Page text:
Is Resistance Training for Youth Dangerous?

Many narratives exist around kids and teenagers lifting weights, and almost all are negative.


“Resistance training stunts growth”, is the biggest one that has been present for the last 20 years at least.


This is a myth.


A 2014 international consensus stated that “childhood may be the opportune time to build bone mass and enhance muscle and bone structure through weight-bearing physical activity”.


What has also been observed is that participation in resistance training earlier in life correlates with participation later in life, just like any physical activity.


And individuals who do not participate in resistance training are found to be more at risk of negative consequences.


As long as the volume and intensity are appropriate, training is beneficial to anyone, not just youth.


From a coaching perspective, I see so many people in their 30s and 40s who have never performed basic movements like squats and pushups.


The benefits of training, like muscle building and preservation, increasing bone density, and injury prevention, are far-reaching and it’s unfortunate that we tend to avoid this type of physical activity because we’ve been programmed to fear the risk of injury.


Imagine if we were taught this stuff in school as kids? I can bet that people would be a lot more active and we’d be seeing less musculoskeletal injuries created from inactivity and a lack of strength and mobility.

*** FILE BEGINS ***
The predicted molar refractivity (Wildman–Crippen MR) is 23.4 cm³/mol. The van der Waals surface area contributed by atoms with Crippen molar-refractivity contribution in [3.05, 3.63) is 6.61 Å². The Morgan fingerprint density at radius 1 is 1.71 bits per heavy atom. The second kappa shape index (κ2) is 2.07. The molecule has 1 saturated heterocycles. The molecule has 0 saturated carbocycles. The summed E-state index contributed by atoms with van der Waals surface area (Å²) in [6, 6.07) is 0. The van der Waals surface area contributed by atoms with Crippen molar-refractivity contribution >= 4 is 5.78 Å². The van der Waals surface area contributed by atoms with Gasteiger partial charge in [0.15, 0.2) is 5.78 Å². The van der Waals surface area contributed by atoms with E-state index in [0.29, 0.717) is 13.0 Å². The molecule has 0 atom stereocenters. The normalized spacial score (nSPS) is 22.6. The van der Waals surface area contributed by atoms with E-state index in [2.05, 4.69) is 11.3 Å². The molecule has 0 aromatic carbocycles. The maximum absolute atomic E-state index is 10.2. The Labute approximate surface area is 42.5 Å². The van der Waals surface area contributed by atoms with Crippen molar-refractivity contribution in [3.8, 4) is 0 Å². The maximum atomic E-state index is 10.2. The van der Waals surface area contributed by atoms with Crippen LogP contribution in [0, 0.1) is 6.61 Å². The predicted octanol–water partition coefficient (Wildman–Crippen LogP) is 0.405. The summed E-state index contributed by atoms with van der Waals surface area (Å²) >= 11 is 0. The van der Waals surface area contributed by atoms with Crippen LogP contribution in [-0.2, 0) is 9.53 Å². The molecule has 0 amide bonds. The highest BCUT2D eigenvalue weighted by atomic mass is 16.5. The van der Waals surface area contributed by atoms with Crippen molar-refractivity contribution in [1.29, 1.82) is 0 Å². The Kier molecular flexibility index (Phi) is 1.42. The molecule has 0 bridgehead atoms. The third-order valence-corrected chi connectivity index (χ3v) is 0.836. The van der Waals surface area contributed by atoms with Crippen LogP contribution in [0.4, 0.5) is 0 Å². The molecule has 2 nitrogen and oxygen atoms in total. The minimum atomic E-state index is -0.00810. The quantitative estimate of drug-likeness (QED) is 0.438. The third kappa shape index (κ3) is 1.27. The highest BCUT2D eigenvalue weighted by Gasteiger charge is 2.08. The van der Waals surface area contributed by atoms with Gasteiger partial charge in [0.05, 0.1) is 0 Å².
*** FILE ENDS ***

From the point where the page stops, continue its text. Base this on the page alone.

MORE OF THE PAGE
Obviously care still needs to be taken with our youth in terms of proper coaching and not overloading them, but this is the exact approach we would use for adults too.


If we can start people off by learning how to move optimally and build strength and durability, we would all be much better off. Not to mention how much less of a burden there would be on the healthcare system.


To your good health,

-Coach Stephen


P.S.


If you're looking for a qualified coach to help design the right movements for you and your goals, click here to inquire about coaching options.


References:


https://bjsm.bmj.com/content/48/7/498

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